The vestibular system has two primary roles: to provide visual stability during head movements and to assist with postural control. The peripheral (inner ear) vestibular system is able to do this with three semicircular canals (angular sensors) and two otolith organs (linear sensors) on each side. The information coded by these organs is transmitted to the brain and either sent to the eyes for reflexive eye movement through the vestibular ocular reflex or to the lower extremities for postural control through the vestibular spinal reflex.
Dysfunction of this system can lead to dizziness, imbalance, and nausea.
Currently peripheral vestibular disorders are managed through physical therapy often referred to as vestibular rehabilitation. Vestibular rehabilitation can assist in a process called compensation where the brain re-calibrates vestibular information to best provide visual stability and assist with postural control in cases of unilateral peripheral vestibular (inner ear) dysfunction. For compensation to occur, there must be at least some function in one of the inner ears. It is important to note that even a well-compensated vestibular injury doesn’t mean complete lack of symptoms as the vestibular system is all that allows for visual stability with rapid head movement.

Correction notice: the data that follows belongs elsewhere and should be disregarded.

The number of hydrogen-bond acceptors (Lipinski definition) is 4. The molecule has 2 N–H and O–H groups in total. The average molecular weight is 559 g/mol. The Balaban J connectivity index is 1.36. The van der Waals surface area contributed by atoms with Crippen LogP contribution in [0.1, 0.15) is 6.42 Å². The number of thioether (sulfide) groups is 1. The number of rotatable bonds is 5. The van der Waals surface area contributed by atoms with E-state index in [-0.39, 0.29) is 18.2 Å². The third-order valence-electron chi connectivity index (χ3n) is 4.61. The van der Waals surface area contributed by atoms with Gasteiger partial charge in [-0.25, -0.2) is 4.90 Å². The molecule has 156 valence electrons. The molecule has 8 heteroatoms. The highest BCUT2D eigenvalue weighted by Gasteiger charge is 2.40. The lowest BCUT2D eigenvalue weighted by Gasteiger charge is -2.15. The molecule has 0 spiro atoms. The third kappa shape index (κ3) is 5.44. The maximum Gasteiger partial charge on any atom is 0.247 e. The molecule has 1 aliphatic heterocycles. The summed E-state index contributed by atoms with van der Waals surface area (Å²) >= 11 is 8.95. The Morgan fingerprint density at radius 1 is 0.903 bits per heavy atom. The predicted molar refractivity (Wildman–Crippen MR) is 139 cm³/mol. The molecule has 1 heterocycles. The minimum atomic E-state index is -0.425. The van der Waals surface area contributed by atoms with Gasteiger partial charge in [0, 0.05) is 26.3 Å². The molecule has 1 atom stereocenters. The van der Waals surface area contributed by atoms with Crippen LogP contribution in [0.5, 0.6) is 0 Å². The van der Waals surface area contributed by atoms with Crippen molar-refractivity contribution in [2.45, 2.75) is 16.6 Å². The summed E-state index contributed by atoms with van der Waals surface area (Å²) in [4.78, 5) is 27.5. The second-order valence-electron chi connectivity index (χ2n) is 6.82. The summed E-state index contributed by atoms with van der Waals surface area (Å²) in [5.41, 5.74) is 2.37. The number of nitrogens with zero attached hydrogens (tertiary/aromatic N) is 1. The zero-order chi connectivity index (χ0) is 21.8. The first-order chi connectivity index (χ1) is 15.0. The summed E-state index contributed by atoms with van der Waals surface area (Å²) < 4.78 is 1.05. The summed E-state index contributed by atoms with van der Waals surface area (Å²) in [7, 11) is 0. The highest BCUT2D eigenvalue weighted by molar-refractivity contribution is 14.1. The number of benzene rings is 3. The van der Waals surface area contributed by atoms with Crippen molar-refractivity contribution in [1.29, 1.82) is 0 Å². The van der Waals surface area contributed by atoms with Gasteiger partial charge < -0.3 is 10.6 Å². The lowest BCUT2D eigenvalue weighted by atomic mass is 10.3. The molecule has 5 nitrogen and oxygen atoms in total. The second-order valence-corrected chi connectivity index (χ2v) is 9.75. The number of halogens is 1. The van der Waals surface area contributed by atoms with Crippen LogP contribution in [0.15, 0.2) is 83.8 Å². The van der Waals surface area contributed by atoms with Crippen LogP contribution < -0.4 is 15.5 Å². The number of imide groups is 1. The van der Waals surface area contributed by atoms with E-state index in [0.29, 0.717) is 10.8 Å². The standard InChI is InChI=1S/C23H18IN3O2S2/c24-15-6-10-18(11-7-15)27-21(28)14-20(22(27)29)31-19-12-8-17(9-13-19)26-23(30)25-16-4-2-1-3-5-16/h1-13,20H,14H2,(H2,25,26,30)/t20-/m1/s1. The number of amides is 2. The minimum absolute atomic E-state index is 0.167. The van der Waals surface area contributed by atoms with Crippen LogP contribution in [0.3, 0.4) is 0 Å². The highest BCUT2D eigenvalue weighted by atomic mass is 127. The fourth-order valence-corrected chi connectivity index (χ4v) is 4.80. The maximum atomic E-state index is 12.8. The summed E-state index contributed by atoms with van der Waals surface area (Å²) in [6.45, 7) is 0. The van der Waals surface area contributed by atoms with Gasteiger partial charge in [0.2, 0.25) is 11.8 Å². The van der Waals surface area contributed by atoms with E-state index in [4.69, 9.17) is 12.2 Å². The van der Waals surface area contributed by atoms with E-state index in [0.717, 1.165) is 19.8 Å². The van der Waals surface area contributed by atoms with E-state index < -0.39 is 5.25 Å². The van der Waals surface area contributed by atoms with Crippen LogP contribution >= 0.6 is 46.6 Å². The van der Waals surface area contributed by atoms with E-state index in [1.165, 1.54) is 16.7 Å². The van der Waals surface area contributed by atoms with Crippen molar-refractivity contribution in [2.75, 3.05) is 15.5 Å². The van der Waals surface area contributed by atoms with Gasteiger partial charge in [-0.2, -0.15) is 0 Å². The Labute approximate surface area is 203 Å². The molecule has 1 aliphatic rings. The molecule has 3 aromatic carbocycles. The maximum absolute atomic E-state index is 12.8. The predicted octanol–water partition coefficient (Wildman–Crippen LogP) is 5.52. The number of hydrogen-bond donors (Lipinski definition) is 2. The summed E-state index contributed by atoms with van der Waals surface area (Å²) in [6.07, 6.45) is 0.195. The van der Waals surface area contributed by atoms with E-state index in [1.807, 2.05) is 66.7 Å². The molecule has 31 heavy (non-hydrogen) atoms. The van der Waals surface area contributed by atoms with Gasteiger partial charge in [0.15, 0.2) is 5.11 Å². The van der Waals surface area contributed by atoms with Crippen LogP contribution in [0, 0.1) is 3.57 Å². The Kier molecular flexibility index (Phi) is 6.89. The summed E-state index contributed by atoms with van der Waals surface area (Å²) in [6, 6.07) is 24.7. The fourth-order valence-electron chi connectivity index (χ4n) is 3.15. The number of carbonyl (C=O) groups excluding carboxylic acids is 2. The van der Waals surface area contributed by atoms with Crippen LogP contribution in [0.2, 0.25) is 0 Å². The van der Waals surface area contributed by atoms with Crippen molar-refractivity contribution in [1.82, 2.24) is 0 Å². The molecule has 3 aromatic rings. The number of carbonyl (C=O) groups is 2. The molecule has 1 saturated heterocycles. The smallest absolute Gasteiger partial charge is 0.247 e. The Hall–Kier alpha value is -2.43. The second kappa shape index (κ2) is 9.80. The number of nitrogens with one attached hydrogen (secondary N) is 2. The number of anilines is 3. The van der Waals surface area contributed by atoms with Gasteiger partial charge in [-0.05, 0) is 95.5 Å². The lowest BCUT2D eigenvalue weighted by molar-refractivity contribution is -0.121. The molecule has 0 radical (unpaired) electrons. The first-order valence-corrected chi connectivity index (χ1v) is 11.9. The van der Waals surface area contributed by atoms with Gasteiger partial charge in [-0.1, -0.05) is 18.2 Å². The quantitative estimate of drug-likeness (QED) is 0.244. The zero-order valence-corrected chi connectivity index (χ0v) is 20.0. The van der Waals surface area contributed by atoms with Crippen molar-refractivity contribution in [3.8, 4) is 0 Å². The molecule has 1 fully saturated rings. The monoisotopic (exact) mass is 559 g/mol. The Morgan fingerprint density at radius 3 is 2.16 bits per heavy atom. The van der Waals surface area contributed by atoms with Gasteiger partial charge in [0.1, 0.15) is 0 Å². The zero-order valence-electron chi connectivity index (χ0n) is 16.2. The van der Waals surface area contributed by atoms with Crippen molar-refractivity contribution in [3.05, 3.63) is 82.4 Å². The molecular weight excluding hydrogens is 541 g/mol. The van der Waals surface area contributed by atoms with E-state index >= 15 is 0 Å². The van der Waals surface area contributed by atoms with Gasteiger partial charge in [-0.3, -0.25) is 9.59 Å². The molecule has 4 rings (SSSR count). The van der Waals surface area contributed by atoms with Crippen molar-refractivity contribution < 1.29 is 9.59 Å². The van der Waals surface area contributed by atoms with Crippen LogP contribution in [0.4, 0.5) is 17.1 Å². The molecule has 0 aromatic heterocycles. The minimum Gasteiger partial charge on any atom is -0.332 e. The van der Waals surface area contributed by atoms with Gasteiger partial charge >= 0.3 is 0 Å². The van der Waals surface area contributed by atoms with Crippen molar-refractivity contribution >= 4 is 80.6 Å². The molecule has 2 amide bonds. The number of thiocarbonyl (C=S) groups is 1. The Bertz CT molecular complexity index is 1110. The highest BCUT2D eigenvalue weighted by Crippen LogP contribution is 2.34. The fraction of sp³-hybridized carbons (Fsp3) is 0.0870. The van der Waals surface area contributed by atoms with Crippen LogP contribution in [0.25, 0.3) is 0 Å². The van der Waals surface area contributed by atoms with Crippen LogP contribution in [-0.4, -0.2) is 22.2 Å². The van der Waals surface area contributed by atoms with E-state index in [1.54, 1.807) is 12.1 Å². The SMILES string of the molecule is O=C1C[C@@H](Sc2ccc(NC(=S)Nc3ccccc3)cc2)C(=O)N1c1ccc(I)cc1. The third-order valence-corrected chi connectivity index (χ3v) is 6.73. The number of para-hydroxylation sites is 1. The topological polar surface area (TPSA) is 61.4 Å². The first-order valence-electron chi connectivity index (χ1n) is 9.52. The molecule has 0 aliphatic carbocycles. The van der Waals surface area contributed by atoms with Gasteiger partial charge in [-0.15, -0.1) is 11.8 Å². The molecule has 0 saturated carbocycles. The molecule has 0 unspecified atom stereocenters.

Vestibular rehabilitation is also currently the only available way to manage a bilateral peripheral vestibular weakness or loss of function. In this case, the aim is not to compensate for the injury, but rather to substitute information from the senses of vision and touch to allow for some degree of postural and visual stability while moving.
Many individuals with bilateral loss of peripheral vestibular function suffer from debilitating dizziness, bouncing vision (oscillopsia) when they move their head, and severe imbalance. Individuals with bilateral weakness are much more likely to fall, suffer from a large disease related economic burden, experience activity limitations, and social withdrawal due to the symptoms. The management strategies are currently limited with inner ear disorders and the outcomes from those with bilateral vestibular weakness are particularly poor.
What is a Vestibular Implant?
In recent years, there has been research into treating patients with bilateral vestibular loss of function with a vestibular implant. This device codes head movement with an external processor and converts the head movement into an electrical current that stimulates the corresponding inner ear organ based on the direction of head movement.
Cochlear implants have been used similarly by converting acoustic energy into an electrical current that stimulates the hearing nerve for many years with good outcomes.
Current Evidence for Vestibular Implantation
There are currently very few patients utilizing vestibular implants and the long-term outcomes with these devices are largely unknown.
A recent NIH funded study “Posture, Gait, Quality of Life, and Hearing with a Vestibular Implant” examined the outcomes of 7 participants that received vestibular implants at 6 months and 12 months after implantation with promising results.